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What is the difference between fiber optic cables and Ethernet cables?
Knowledge Base + 2023.12.08

Fiber optic cables use light signals to transmit data, while Ethernet cables use electrical signals to transmit data. Fiber optic cables are capable of transmitting data over longer distances and at higher speeds than Ethernet cables. Additionally, fiber optic cables are less susceptible to electromagnetic interference and are more secure since they do not radiate signals. Ethernet cables, on the other hand, are easier and cheaper to install and maintain compared to fiber optic cables.


In terms of performance, the simple answer is yes. But in real-world settings the answer is more likely to be “maybe”. When looking purely at the specs, fiber comes out on top in almost every way. Whether or not to go with Ethernet instead will depend on two key factors: budget and project needs. At the moment, fiber optic cables are a little ahead of their time. For buildings like smaller businesses and homes, fiber can be considered overkill.

However, fiber will eventually become the industry standard. It will likely be a while before Ethernet is phased out, but it will happen eventually. Data usage has increased exponentially within the last few years and those numbers will continue to rise as technology keeps improving. One day, Ethernet is going to hit a wall while fiber will have the capability to keep advancing. Implementing a fiber optic system today can remove the need for a complete network overhaul in the future.

But regardless of whether you choose Ethernet or fiber, ShowMeCables has the cables you need to complete your network today. Our stock includes both patch cables and boxes of bulk cabling for projects of any size. With every sort of connector and tool you can imagine, ShowMeCables is ready to assist you today. Any cable we do not keep as a stock item can even be custom-made .


Speed is the first and most obvious difference between fiber optics and Ethernet. Fiber is clearly faster, being able to sustain data speeds more than 100x faster than Ethernet under ideal conditions. That being said, it becomes a question of whether an environment needs data speeds that fast. Do you need data speeds measured in hundreds of terabits per second to stream Netflix? No, you do not. But would you need those speeds to transmit high data volumes in an environment like a data center or financial institution? Likely so.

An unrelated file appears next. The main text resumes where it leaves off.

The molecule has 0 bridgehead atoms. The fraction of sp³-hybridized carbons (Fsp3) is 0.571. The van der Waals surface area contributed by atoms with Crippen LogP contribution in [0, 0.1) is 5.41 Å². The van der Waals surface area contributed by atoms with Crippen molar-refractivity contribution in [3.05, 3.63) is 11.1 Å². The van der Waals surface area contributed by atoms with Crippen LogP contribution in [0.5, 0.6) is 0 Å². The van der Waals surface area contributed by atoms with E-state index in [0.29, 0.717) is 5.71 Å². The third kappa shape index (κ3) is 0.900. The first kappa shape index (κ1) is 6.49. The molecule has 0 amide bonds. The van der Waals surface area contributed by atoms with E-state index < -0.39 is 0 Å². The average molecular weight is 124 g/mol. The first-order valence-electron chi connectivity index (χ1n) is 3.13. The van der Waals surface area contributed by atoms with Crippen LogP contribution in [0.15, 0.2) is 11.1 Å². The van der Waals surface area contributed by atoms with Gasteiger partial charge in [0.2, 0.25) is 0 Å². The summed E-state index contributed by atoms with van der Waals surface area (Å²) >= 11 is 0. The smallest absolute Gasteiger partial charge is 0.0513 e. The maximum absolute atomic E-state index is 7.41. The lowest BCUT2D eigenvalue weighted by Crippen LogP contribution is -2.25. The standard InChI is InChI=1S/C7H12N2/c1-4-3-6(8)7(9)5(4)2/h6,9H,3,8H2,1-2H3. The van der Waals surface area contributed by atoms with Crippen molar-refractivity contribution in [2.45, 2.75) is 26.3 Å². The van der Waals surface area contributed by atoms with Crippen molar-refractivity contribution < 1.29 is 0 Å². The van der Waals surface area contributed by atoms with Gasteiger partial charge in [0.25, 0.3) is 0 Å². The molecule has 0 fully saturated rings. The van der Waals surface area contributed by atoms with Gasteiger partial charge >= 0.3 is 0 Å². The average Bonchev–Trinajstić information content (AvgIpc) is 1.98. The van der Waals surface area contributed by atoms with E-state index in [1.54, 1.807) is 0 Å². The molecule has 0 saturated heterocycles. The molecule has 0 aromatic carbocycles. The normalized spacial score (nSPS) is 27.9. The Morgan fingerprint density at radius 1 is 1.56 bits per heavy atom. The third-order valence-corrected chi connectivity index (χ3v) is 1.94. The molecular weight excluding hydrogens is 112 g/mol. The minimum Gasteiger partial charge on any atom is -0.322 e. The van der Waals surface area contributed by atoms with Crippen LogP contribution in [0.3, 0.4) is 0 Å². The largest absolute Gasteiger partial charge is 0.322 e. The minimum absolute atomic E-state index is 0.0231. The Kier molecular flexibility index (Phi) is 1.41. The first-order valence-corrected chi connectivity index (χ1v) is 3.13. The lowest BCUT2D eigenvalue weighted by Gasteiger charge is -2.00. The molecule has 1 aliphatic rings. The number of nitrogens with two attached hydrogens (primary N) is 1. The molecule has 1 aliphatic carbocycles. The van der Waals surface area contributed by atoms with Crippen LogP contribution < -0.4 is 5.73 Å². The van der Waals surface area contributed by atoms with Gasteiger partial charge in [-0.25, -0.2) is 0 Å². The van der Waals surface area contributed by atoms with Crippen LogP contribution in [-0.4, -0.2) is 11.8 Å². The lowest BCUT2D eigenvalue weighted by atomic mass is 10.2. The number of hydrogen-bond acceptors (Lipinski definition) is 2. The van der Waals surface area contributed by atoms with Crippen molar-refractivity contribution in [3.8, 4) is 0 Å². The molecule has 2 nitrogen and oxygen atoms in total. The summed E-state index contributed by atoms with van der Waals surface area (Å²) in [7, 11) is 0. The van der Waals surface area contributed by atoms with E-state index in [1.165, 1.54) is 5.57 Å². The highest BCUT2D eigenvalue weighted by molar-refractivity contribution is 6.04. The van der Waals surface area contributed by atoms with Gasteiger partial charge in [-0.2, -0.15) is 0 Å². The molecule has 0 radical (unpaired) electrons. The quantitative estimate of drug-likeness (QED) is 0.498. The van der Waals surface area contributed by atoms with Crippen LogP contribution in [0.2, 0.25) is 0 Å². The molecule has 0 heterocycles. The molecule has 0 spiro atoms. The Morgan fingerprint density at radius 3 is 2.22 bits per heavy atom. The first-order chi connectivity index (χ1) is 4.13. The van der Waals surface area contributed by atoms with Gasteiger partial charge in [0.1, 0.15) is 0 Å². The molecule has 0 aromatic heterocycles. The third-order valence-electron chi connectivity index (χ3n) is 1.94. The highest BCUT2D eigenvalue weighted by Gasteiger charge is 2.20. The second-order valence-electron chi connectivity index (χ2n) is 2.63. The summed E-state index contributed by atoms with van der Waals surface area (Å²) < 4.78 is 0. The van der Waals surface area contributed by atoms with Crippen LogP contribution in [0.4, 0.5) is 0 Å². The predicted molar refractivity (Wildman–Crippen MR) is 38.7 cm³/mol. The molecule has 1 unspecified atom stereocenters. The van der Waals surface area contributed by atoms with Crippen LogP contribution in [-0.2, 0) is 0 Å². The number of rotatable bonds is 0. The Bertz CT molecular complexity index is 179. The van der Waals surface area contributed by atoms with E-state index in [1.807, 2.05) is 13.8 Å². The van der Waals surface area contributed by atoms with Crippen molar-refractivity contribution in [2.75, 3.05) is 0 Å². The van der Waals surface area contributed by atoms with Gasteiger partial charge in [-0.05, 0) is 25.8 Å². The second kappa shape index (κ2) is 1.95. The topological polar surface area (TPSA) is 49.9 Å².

There are a number of additional reasons beyond speed to use fiber optics over Ethernet. Fiber optic cable has a greater maximum distance, measuring in miles instead of a few hundred feet. Fiber suffers less attenuation (signal loss) than Ethernet, giving it a maximum distance of anywhere from 984 feet (300 meters) for a single cable to over 24 miles depending on the type of fiber and supporting equipment being used. By comparison, Ethernet can go from 328 feet (100 meters) with a single cable to 1.76 miles with supporting equipment.

Since fiber cable uses light (lasers) for signal transmission, it is not vulnerable to EMI or RFI interference. It does not produce any sort of electrical interference the way Ethernet does either. The lack of an electrical current also eliminates the threat of a fire hazard. Lasers used for fiber optic cables are low-powered and controlled, incapable of starting a fire. The electricity going through Ethernet is more than powerful enough to create a fire hazard if a cable is old, mismanaged, or otherwise damaged.

Despite all the benefits of fiber, Ethernet does still have its merits. Primarily, the cost of the cables. While fiber is relatively inexpensive compared to what it once was, Ethernet is even less costly. Ethernet also has the advantage of being more widespread. Commercial-use fiber is still new and gradually being implemented by telecom companies and other major industries. Most electronics, such as computers, are also built for Ethernet connections rather than fiber optics. Media converters can translate signals between the two but going fully fiber with no Ethernet is next to impossible with the technology on the market today.